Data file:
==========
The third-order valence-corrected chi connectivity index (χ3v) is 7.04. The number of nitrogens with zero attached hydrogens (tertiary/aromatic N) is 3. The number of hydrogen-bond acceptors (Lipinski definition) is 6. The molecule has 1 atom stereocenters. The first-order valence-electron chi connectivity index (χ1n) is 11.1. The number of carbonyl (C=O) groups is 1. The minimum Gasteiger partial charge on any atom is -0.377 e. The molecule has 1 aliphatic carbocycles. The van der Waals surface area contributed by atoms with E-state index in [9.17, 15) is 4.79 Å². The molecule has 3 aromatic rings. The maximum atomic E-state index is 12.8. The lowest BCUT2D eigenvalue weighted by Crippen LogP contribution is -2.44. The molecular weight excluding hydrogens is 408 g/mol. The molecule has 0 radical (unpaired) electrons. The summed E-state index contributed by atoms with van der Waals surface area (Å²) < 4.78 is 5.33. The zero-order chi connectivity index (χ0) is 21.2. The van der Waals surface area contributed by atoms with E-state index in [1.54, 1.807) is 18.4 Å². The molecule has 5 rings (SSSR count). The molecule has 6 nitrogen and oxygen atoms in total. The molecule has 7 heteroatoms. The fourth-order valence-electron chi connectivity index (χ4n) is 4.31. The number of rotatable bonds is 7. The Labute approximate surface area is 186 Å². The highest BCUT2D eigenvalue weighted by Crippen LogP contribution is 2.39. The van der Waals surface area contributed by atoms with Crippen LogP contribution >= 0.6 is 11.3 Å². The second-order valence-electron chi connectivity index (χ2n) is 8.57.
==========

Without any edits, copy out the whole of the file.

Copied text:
The third-order valence-corrected chi connectivity index (χ3v) is 7.04. The number of nitrogens with zero attached hydrogens (tertiary/aromatic N) is 3. The number of hydrogen-bond acceptors (Lipinski definition) is 6. The molecule has 1 atom stereocenters. The first-order valence-electron chi connectivity index (χ1n) is 11.1. The number of carbonyl (C=O) groups is 1. The minimum Gasteiger partial charge on any atom is -0.377 e. The molecule has 1 aliphatic carbocycles. The van der Waals surface area contributed by atoms with E-state index in [9.17, 15) is 4.79 Å². The molecule has 3 aromatic rings. The maximum atomic E-state index is 12.8. The lowest BCUT2D eigenvalue weighted by Crippen LogP contribution is -2.44. The molecular weight excluding hydrogens is 408 g/mol. The molecule has 0 radical (unpaired) electrons. The summed E-state index contributed by atoms with van der Waals surface area (Å²) < 4.78 is 5.33. The zero-order chi connectivity index (χ0) is 21.2. The van der Waals surface area contributed by atoms with E-state index in [1.54, 1.807) is 18.4 Å². The molecule has 5 rings (SSSR count). The molecule has 6 nitrogen and oxygen atoms in total. The molecule has 7 heteroatoms. The fourth-order valence-electron chi connectivity index (χ4n) is 4.31. The number of rotatable bonds is 7. The Labute approximate surface area is 186 Å². The highest BCUT2D eigenvalue weighted by Crippen LogP contribution is 2.39. The van der Waals surface area contributed by atoms with Crippen LogP contribution >= 0.6 is 11.3 Å². The second-order valence-electron chi connectivity index (χ2n) is 8.57.